Deepa Malik's moment of glory: As incredible as Dipa Karmakar's Produnova, as historic as PV Sindhu's silver
Every paralympian has a story to tell, but not many are as inspiring as Deepa Malik's.
At a time when the Indian government is busy dissecting reasons behind India's dismal show at the recently concluded Rio Olympics, Indian Paralympian Deepa Malik has given the country a reason to smile with her brilliant show at the Paralympics.
Deepa, a 45-year-old wheelchair-bound adrenaline junkie, earned India its third medal at the ongoing Rio Paralympics by winning a silver medal in the shot put event.
Her medal once again sent the country into a frenzy, something we witnessed right throughout August, where fans welcomed PV Sindhu, Sakshi Malik and Dipa Karmakar with open arms.
While Indian athletes were having a horrendous time at Rio, it was Sakshi Malik who lifted the spirits of the Indian contingent with her medal-winning performance. PV Sindhu added the cherry on the cake with her historic Silver medal, and though Dipa could not win a medal, her Produnova act made her a household name overnight. All these three women athletes scripted history at the biggest sporting spectacle.
What makes Deepa's medal much more special is the fact that she has overcome challenges, which would have left the life of a normal human being in tatters.
Deepa, a mother of two and wife of an Army officer, is paraplegic (paralysis below chest), as a result of the 31 surgeries she underwent after being detected with a tumour in her spinal cord at the age of six. She also received 183 stitches between her waist and legs during those surgeries and was in coma for 25 days.
While it could literally have ended the lives of several people, Deepa took it as a challenge. An avid traveller, Deepa also holds four LIMCA world records, including one for swimming against the current in river Yamuna for one kilometre in 2008.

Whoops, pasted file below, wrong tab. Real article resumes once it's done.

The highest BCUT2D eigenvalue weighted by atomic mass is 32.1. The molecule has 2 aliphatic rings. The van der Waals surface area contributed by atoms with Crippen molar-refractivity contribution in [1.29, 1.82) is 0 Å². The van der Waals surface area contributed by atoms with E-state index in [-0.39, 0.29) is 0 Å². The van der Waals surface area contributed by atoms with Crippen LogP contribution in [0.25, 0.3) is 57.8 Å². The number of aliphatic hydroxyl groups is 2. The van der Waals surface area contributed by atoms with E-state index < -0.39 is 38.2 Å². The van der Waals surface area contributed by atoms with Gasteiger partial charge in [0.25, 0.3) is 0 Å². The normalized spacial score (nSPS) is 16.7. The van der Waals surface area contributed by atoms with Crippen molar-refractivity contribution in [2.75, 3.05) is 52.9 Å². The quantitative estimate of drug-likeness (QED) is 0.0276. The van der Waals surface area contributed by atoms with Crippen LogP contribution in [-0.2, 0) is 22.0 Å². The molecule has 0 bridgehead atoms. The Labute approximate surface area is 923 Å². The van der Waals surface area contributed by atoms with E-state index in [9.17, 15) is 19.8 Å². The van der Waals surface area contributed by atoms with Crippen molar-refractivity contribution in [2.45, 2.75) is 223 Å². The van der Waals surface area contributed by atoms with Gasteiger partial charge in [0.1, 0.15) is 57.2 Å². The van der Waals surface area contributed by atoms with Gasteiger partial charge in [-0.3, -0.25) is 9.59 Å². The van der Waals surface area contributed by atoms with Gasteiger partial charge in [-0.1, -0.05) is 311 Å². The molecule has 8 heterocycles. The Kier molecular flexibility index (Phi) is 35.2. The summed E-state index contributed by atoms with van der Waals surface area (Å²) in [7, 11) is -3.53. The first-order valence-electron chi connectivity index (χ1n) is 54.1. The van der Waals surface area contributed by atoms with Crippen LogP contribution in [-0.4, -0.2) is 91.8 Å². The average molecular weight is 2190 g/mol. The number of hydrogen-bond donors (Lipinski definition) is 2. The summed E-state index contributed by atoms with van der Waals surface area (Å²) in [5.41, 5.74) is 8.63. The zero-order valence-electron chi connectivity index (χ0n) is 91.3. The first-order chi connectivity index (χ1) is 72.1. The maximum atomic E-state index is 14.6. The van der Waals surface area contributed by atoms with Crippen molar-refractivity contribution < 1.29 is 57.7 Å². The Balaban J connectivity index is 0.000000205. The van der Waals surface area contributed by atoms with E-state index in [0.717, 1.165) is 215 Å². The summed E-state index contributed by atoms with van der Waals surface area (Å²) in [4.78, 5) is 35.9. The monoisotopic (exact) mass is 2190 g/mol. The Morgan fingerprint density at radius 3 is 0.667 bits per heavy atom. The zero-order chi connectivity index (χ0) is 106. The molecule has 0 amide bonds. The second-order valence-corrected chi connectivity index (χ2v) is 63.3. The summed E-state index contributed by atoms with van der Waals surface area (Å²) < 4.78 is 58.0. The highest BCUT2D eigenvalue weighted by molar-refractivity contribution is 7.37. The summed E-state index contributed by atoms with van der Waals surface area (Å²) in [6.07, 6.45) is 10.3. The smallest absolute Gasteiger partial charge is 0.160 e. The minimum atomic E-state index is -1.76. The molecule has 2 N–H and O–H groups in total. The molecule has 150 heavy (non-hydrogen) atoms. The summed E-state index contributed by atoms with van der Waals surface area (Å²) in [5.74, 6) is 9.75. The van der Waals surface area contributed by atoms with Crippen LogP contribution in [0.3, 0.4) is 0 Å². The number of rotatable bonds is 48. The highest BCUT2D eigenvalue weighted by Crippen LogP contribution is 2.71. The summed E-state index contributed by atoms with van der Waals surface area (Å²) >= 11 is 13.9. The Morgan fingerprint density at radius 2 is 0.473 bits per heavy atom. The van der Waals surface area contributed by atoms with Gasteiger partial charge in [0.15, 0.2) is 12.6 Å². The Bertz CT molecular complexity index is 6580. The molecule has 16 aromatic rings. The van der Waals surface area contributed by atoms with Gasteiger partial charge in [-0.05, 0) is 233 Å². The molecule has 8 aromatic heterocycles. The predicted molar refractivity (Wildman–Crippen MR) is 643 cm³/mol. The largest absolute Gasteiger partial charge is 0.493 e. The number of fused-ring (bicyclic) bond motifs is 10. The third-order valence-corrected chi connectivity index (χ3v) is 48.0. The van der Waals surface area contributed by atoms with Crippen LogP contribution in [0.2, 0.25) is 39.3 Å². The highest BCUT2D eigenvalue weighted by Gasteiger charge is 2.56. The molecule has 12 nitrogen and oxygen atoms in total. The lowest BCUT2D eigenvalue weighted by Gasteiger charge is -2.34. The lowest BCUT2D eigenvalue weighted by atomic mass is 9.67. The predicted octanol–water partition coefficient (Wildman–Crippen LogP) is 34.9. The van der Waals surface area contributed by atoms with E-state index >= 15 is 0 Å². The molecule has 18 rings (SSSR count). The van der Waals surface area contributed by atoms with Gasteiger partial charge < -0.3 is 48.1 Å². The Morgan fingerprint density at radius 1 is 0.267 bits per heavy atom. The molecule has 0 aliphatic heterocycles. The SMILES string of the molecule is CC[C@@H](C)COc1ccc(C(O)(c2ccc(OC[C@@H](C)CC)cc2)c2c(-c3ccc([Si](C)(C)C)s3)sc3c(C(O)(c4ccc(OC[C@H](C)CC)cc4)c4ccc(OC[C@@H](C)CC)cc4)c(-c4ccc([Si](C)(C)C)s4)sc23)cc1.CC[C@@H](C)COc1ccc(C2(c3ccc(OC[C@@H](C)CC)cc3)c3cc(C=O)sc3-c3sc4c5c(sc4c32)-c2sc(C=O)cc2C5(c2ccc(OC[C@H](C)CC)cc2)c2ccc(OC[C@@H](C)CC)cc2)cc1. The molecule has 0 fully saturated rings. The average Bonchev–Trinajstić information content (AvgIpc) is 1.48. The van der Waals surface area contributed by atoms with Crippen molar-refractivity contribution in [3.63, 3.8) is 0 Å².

Though her moment of glory came in the shot put event, she is equally brilliant in swimming as well as javelin throw. As a matter of fact, she holds the Asian record in javelin throw, and has also won World Championships silver medals in shot put and discus in 2011.
Deepa might have become the toast of the nation with her Silver medal at Rio Paralympics, but she has already was an inspiration for those who have followed her life closely.
Time and again, she has appeared on TV shows and events to inspire people with her wonderful story.
"I want to use this medal to support women with disabilities in India. This journey has been wonderful for me and my entire family, I am proud to be the oldest athlete in the team and win a medal," Deepa told IANS.
Even at the age of 45, she could give teenagers a run for their money, with the way she trains harder and harder each day.
Every paralympian has a story to tell, but not many are as inspiring as Deepa's. Just like Sindhu, Sakshi and Dipa, Deepa too deserves a similar welcome back home after her historic show. More than her medal-winning performance, Deepa's grit and passion for life itself could be a lesson for several disabled people across the world.
The last one month has been great news for Indian sports. While male athletes have come close to winning medals, women athletes have raised the bar quite high with their scintillating performances. It has also changed the way parents look at their daughters. More and more girls are now motivated to take sports as a career.
The performances of India's women athletes, both in Olympics as well as Paralympics in Rio, could be a watershed moment for aspiring women athletes in the country.